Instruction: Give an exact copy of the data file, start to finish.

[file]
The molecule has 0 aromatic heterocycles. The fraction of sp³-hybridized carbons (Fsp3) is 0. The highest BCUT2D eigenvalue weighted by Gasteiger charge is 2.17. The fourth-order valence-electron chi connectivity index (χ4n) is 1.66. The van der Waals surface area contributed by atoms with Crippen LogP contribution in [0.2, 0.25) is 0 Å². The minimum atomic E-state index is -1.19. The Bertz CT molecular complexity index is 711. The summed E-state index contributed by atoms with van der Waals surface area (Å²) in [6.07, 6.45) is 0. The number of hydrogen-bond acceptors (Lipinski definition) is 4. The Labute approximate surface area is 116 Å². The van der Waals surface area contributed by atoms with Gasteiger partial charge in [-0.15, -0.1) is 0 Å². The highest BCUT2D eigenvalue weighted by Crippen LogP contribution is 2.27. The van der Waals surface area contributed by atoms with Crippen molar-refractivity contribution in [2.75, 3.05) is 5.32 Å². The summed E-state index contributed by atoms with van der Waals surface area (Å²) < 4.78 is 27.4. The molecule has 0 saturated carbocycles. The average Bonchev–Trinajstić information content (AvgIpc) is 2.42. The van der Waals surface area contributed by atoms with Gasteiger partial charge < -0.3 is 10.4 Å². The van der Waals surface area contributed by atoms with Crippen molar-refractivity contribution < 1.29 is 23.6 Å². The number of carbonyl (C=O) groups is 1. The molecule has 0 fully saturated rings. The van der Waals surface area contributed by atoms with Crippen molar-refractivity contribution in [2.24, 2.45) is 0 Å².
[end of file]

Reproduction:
The molecule has 0 aromatic heterocycles. The fraction of sp³-hybridized carbons (Fsp3) is 0. The highest BCUT2D eigenvalue weighted by Gasteiger charge is 2.17. The fourth-order valence-electron chi connectivity index (χ4n) is 1.66. The van der Waals surface area contributed by atoms with Crippen LogP contribution in [0.2, 0.25) is 0 Å². The minimum atomic E-state index is -1.19. The Bertz CT molecular complexity index is 711. The summed E-state index contributed by atoms with van der Waals surface area (Å²) in [6.07, 6.45) is 0. The number of hydrogen-bond acceptors (Lipinski definition) is 4. The Labute approximate surface area is 116 Å². The van der Waals surface area contributed by atoms with Gasteiger partial charge in [-0.15, -0.1) is 0 Å². The highest BCUT2D eigenvalue weighted by Crippen LogP contribution is 2.27. The van der Waals surface area contributed by atoms with Crippen molar-refractivity contribution in [2.75, 3.05) is 5.32 Å². The summed E-state index contributed by atoms with van der Waals surface area (Å²) < 4.78 is 27.4. The molecule has 0 saturated carbocycles. The average Bonchev–Trinajstić information content (AvgIpc) is 2.42. The van der Waals surface area contributed by atoms with Gasteiger partial charge < -0.3 is 10.4 Å². The van der Waals surface area contributed by atoms with Crippen molar-refractivity contribution < 1.29 is 23.6 Å². The number of carbonyl (C=O) groups is 1. The molecule has 0 fully saturated rings. The van der Waals surface area contributed by atoms with Crippen molar-refractivity contribution in [2.24, 2.45) is 0 Å².